There are 13 multiple choice questions coming.
Click an answer to choose that one.
have a go and see how much you REALLY know about alcohol!
Why does alcohol affect men and women differently?
- The liver breaks down alcohol more quickly in men than women
- Women’s bodies are generally smaller and have less body water, so alcohol concentrations rise more quickly
- Men’s stomachs are bigger so alcohol is absorbed more slowly
As women have less body water than men, alcohol levels in their blood stream rise more quickly when drinking the same amount. So, if a woman weighing 60kg drinks a double vodka then a man of the same size will need to drink a triple vodka in order to reach the same blood alcohol level.
Women also have less of the enzyme (ADH) which breaks down alcohol in the liver and in the lining of the stomach; so women break down alcohol more slowly.
Pregnant women are advised not to drink: why?
- Unborn babies get drunk very quickly
- Alcohol can harm an unborn baby in various ways
- Alcohol and the amniotic fluid don’t mix
Alcohol passes through the placenta directly to the fetus and so can harm the unborn baby . No safe level of drinking has been established for pregnant women, so the best advice is not to drink at all.
If someone drinks heavily when pregnant, then the risk of birth defects, both physical and mental increase significantly, this is called FASD or fetal alcohol spectrum disorder.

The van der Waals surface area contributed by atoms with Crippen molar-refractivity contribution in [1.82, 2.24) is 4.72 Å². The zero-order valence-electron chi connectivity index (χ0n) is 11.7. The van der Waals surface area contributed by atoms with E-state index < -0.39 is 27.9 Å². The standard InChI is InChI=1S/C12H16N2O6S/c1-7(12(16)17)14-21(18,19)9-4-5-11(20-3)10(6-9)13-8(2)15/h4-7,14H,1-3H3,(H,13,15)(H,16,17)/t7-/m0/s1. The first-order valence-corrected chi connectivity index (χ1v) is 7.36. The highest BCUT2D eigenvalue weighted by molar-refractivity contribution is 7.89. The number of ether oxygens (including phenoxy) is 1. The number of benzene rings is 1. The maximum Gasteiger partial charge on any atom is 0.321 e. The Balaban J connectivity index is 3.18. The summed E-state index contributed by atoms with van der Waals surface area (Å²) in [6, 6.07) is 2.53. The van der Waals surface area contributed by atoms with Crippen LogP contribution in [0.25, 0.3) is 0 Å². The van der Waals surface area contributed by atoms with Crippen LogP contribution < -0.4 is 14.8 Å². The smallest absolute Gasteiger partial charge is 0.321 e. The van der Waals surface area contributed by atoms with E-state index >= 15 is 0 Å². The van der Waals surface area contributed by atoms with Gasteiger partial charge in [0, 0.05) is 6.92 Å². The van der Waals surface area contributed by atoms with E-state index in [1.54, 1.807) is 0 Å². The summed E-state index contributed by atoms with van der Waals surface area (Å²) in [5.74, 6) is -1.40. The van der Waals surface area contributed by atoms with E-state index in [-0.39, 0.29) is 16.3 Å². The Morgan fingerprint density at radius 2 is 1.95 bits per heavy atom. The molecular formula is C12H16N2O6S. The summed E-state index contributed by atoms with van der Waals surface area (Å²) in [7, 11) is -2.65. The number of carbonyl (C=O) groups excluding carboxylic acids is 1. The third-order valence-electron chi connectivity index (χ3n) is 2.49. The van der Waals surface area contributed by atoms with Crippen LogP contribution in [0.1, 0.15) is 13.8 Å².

Those who drink too much all the time can become addicted to alcohol. Kicking the habit is exceptionally difficult. Why?
- Because alcoholics are very thirsty
- Because alcoholics drink out of habit
- Because alcoholics feel bad without alcohol
There is alcohol tolerance and alcohol addiction. Toleration is when someone gradually needs more and more alcohol to feel drunk. Addiction means that you can no longer do without alcohol. You feel you have to drink. Without alcohol you feel sick and start trembling, shivering or even have to vomit. That’s why it’s very difficult to get over addiction.
If you are worried about your own or someone else’s drinking, your school nurse or doctor can help you make the first steps or ring drinkline on 0800 917 8282 it’s a 24 hour confidential service.
When should adults avoid drinking any alcohol?